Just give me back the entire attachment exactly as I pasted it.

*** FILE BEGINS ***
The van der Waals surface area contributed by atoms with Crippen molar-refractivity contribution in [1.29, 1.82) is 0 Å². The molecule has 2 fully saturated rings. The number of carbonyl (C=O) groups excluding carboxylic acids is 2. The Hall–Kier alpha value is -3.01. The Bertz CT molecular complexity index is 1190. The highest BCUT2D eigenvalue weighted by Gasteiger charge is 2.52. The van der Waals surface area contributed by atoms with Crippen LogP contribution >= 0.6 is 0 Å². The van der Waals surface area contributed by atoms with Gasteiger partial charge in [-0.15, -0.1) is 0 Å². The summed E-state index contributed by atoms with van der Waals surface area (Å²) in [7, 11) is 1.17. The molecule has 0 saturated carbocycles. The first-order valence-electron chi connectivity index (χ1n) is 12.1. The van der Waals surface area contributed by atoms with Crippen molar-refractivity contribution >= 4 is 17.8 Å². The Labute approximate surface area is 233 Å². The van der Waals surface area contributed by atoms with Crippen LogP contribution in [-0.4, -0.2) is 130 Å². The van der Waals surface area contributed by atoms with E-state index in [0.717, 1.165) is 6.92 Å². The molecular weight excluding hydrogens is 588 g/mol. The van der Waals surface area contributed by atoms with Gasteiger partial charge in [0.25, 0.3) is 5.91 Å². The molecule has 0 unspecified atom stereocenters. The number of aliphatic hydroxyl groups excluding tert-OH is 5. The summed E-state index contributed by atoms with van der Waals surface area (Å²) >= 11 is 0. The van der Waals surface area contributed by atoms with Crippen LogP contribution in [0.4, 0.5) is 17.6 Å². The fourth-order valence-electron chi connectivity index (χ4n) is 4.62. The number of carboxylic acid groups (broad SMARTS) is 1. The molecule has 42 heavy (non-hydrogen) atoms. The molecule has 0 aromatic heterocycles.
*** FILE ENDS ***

The van der Waals surface area contributed by atoms with Crippen molar-refractivity contribution in [1.29, 1.82) is 0 Å². The molecule has 2 fully saturated rings. The number of carbonyl (C=O) groups excluding carboxylic acids is 2. The Hall–Kier alpha value is -3.01. The Bertz CT molecular complexity index is 1190. The highest BCUT2D eigenvalue weighted by Gasteiger charge is 2.52. The van der Waals surface area contributed by atoms with Crippen LogP contribution >= 0.6 is 0 Å². The van der Waals surface area contributed by atoms with Gasteiger partial charge in [-0.15, -0.1) is 0 Å². The summed E-state index contributed by atoms with van der Waals surface area (Å²) in [7, 11) is 1.17. The molecule has 0 saturated carbocycles. The first-order valence-electron chi connectivity index (χ1n) is 12.1. The van der Waals surface area contributed by atoms with Crippen molar-refractivity contribution >= 4 is 17.8 Å². The Labute approximate surface area is 233 Å². The van der Waals surface area contributed by atoms with Crippen LogP contribution in [-0.4, -0.2) is 130 Å². The van der Waals surface area contributed by atoms with E-state index in [0.717, 1.165) is 6.92 Å². The molecular weight excluding hydrogens is 588 g/mol. The van der Waals surface area contributed by atoms with Gasteiger partial charge in [0.25, 0.3) is 5.91 Å². The molecule has 0 unspecified atom stereocenters. The number of aliphatic hydroxyl groups excluding tert-OH is 5. The summed E-state index contributed by atoms with van der Waals surface area (Å²) >= 11 is 0. The van der Waals surface area contributed by atoms with Crippen LogP contribution in [0.4, 0.5) is 17.6 Å². The fourth-order valence-electron chi connectivity index (χ4n) is 4.62. The number of carboxylic acid groups (broad SMARTS) is 1. The molecule has 42 heavy (non-hydrogen) atoms. The molecule has 0 aromatic heterocycles.